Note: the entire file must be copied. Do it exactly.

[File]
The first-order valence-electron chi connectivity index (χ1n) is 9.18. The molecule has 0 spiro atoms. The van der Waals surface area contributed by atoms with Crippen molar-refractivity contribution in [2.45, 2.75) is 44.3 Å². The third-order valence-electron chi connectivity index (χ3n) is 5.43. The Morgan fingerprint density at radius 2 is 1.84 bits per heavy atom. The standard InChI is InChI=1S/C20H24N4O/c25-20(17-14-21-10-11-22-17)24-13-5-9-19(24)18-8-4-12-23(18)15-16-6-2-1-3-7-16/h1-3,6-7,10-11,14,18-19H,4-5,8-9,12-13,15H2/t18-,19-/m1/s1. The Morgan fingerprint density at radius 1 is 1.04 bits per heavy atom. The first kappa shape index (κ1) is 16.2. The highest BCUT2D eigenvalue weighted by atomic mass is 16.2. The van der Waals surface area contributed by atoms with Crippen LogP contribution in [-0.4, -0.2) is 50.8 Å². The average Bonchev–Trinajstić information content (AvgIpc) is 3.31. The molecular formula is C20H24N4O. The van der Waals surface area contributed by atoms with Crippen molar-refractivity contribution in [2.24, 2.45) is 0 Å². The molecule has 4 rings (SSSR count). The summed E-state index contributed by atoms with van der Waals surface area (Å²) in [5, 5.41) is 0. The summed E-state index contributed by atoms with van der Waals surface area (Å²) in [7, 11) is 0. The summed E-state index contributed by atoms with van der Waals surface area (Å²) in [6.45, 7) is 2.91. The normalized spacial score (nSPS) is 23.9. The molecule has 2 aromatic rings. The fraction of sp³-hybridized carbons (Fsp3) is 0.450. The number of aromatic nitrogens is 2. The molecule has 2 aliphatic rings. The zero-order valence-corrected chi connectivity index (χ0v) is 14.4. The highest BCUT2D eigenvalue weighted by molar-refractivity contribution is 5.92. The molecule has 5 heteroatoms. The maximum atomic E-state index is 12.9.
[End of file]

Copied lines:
The first-order valence-electron chi connectivity index (χ1n) is 9.18. The molecule has 0 spiro atoms. The van der Waals surface area contributed by atoms with Crippen molar-refractivity contribution in [2.45, 2.75) is 44.3 Å². The third-order valence-electron chi connectivity index (χ3n) is 5.43. The Morgan fingerprint density at radius 2 is 1.84 bits per heavy atom. The standard InChI is InChI=1S/C20H24N4O/c25-20(17-14-21-10-11-22-17)24-13-5-9-19(24)18-8-4-12-23(18)15-16-6-2-1-3-7-16/h1-3,6-7,10-11,14,18-19H,4-5,8-9,12-13,15H2/t18-,19-/m1/s1. The Morgan fingerprint density at radius 1 is 1.04 bits per heavy atom. The first kappa shape index (κ1) is 16.2. The highest BCUT2D eigenvalue weighted by atomic mass is 16.2. The van der Waals surface area contributed by atoms with Crippen LogP contribution in [-0.4, -0.2) is 50.8 Å². The average Bonchev–Trinajstić information content (AvgIpc) is 3.31. The molecular formula is C20H24N4O. The van der Waals surface area contributed by atoms with Crippen molar-refractivity contribution in [2.24, 2.45) is 0 Å². The molecule has 4 rings (SSSR count). The summed E-state index contributed by atoms with van der Waals surface area (Å²) in [5, 5.41) is 0. The summed E-state index contributed by atoms with van der Waals surface area (Å²) in [7, 11) is 0. The summed E-state index contributed by atoms with van der Waals surface area (Å²) in [6.45, 7) is 2.91. The normalized spacial score (nSPS) is 23.9. The molecule has 2 aromatic rings. The fraction of sp³-hybridized carbons (Fsp3) is 0.450. The number of aromatic nitrogens is 2. The molecule has 2 aliphatic rings. The zero-order valence-corrected chi connectivity index (χ0v) is 14.4. The highest BCUT2D eigenvalue weighted by molar-refractivity contribution is 5.92. The molecule has 5 heteroatoms. The maximum atomic E-state index is 12.9.